Finally, I’ve got a name for it. Listen, last night I did my 120th speaking gig of the year and this one had something in common with maybe 10 of  the others. It’s not a good thing, not for me, but normally it only happens in what turn out to be the very best speaking gigs I do. That’s not the case now: last night’s wasn’t my very best. It was a Writers’ Guild event to do with supporting the Birmingham Writer in Residence job at the Birmingham Rep and the BBC. Guests were great, audience was perfect and I honestly don’t think anyone left that room feeling disappointed. Yet I wasn’t good enough. I’m thinking about this.

But quite shortly into it, I hit this thing I have today decided to call the Ginnunga-gap. I just make up syllables, really, and throw in a hyphen. if you don’t know the term – and I had to look it up despite knowing it for centuries – let me tell you in a moment. First, what I mean by it.

Whatever the subject you’re talking about, whatever the audience and whatever the format of the event, you have a certain time to fill and part of the job is filling that well. In these 10 or so cases, there has come a moment when I knew I couldn’t fill the time.

It’s usually about two thirds of the way through and we’ve all been working rather quickly, we’re through or nearly through all my material. The time from when it hits me to the end of the event can be as much as three hours. It is a calamitous, lurching fear that damages your stomach.

Officially, the Ginnunga-gap is a gaping abyss, a yawning void, it is the primordial void in Norse mythology. (Wikipedia spells it as one word, Ginnungagap.) That’s not where I know it from. It’s taken me a long time to remember where and actually to recall exactly the term. I knew it was Something Something Gap. It’s also taken me the last hour of searching through iBooks and Kindle when the book I know it from was right there on the shelf above my Mac. In direct line of sight, in fact.

The book is a collected quartet of novels by James Blish that together are known as Cities in Flight. It’s a remarkable series that uses this Ginnunga-gap term to describe the period between the end of this entire universe and the start of the next. I read it as a teenager, I think, and every many years I happen across it again and end up re-reading it. It’s the novel with my favourite technical term: the spindizzy. Love it. Just the word. I’m not fussed what it means.

I’m less keen on my Ginnunga-gap and while I do recommend the novels, I recommend your being better prepared than I sometimes am. I promise you that I’m prepared, sometimes far too much, and I admit that last night my thumb caused part of the problem. Instead of a nice OmniOutliner document with all my notes for the event, I looked down at my iPad and found I was reading the running order of a radio podcast I’d produced earlier in the week. “Well,” I said to the audience. “Any questions for the panel?”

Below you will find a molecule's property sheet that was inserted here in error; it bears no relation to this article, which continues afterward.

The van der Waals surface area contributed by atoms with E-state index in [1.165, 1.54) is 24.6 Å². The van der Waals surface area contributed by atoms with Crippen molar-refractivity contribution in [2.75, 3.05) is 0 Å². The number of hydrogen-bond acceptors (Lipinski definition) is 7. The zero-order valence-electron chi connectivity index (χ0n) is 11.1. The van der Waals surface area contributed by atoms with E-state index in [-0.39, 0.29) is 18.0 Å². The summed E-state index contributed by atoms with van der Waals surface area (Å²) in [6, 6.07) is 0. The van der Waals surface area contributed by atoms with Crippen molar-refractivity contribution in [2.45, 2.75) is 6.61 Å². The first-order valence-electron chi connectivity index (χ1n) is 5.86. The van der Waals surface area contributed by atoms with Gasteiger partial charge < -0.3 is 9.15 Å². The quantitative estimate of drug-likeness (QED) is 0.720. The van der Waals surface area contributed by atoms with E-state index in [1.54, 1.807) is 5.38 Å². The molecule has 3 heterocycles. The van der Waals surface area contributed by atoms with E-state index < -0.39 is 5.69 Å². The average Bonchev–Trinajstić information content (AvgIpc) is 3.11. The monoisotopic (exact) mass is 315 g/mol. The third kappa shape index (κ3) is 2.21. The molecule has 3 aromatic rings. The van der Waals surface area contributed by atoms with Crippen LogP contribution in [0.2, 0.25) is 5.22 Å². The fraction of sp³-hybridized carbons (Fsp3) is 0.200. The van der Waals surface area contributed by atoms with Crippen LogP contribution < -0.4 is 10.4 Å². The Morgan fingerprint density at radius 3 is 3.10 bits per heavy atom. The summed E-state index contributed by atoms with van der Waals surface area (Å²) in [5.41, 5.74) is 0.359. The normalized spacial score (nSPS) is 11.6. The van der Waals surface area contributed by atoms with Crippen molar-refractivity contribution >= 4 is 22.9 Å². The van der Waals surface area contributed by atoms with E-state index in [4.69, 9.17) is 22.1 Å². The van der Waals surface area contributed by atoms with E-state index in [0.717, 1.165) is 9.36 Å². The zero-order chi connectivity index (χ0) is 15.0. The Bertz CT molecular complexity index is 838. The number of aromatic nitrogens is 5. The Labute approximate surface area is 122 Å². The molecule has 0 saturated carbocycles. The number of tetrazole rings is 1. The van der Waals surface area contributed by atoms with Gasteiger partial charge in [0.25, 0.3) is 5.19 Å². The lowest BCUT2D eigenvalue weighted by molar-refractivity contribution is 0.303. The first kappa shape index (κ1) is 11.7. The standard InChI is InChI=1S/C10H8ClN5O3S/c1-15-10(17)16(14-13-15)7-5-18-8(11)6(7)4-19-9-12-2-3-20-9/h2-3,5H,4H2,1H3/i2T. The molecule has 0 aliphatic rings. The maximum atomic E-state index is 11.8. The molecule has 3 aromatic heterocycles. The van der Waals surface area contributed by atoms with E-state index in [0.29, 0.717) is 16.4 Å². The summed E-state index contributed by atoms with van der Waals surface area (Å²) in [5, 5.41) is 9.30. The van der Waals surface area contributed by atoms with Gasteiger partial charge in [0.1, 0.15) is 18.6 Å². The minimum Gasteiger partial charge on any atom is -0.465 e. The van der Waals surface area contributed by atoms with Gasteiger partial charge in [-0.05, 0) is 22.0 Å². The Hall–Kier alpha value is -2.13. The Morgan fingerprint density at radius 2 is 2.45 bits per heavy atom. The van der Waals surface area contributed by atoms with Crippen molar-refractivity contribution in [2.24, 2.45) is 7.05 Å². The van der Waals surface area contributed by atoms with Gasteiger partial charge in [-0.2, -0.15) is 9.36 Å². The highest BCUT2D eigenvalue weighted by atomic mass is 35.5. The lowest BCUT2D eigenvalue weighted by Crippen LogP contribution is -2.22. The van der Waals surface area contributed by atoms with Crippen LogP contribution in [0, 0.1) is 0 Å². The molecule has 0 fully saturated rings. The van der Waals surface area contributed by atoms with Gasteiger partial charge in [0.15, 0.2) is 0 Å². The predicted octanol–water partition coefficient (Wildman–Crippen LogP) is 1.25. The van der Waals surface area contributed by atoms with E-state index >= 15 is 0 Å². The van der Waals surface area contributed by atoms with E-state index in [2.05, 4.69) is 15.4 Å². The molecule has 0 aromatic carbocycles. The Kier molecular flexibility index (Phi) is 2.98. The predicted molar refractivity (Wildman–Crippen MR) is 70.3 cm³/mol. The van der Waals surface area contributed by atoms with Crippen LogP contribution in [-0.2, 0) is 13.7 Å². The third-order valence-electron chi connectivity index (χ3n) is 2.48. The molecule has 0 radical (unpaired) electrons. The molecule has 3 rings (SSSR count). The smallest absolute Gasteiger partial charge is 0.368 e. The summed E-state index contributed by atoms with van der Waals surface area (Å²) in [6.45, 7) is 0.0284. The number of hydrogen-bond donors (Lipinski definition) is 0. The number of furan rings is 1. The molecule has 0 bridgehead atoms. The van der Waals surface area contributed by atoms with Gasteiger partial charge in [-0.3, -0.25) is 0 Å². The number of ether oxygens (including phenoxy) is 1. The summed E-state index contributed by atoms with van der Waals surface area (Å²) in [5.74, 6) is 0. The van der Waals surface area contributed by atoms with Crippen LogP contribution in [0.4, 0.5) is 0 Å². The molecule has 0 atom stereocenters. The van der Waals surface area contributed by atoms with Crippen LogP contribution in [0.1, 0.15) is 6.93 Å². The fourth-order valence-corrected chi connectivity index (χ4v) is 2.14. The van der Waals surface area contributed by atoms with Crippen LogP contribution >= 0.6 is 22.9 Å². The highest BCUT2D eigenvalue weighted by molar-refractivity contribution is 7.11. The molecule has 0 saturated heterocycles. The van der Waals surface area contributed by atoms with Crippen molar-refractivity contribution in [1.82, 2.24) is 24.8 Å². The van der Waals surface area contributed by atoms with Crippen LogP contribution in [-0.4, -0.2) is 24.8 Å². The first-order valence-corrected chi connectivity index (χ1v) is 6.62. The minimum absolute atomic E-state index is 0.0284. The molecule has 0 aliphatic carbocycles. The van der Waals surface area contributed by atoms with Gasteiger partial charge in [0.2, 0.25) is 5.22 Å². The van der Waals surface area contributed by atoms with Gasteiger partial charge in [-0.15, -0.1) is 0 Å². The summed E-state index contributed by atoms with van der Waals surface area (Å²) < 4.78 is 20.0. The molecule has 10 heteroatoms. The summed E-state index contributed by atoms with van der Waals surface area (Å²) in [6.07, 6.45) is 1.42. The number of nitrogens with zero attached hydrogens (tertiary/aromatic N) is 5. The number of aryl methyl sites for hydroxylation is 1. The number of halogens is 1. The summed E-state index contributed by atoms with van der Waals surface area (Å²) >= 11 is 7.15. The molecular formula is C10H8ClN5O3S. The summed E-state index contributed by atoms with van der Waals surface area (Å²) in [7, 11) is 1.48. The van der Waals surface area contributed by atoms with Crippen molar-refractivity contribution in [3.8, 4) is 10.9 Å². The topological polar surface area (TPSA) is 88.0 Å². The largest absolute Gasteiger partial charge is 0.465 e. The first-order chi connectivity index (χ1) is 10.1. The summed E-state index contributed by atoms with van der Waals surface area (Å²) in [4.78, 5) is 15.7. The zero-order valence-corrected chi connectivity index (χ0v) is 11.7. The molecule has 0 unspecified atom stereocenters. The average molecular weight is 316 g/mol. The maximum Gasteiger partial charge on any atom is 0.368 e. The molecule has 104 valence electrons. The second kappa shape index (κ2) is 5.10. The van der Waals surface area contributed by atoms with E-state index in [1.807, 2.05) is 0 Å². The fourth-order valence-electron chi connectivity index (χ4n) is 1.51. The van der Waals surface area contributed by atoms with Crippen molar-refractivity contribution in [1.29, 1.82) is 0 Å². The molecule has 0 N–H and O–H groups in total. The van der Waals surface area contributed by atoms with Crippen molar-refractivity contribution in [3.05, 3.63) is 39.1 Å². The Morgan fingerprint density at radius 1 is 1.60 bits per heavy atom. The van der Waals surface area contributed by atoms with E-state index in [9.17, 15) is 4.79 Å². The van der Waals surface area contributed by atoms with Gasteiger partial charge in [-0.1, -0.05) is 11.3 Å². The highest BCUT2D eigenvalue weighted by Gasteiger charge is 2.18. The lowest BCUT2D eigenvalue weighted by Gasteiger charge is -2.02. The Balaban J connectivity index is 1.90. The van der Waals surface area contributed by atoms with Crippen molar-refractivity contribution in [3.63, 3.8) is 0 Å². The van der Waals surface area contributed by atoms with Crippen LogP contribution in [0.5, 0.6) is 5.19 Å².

My abilities and performance aside, last night I’d misjudged the amount of time we’d need for what we were doing and that was partly because I didn’t get exactly the audience I’d anticipated. Everyone who came was serious and there to find out things, but I’d mentally budgeted time for more people and the inevitable number of long-winded questions you get from a proportion of folk. Plus there are various issues around this topic that I’ve been asked about privately and would have to deal with but didn’t come up on the night. So I’m okay with that, that’s a natural development of an event in progress.

But this time I got the Ginnunga-gap about seven minutes into the 90.

Nine out of these last ten events with this stomach-tearing gap worked out brilliantly, in my opinion, and there is definitely something about working under pressure. Also about having a mental grab-bag of tools and topics plus a bucketful of anecdotes. None of that helped last night because my job was not really be there, to not be in the way, to not be the point of the event. Instead my job was to solder the panel and the audience together and make sure the former got to say what they needed and the latter got to hear what they must. I actually think I handled the questions well, choosing the next person, letting others know I’d seen them so they could put their hands down, then correctly going to those people, calling many out by name although most I hadn’t met before. All the usual stuff.

I’ve just realised that this particular usual stuff is when I’m working with the audience or I’m working with the panel. When I’m on my own – let me go from Norse mythology to Strictly Come Dancing – I’m out of hold. And there’s too much gapping.

Next gig: tomorrow.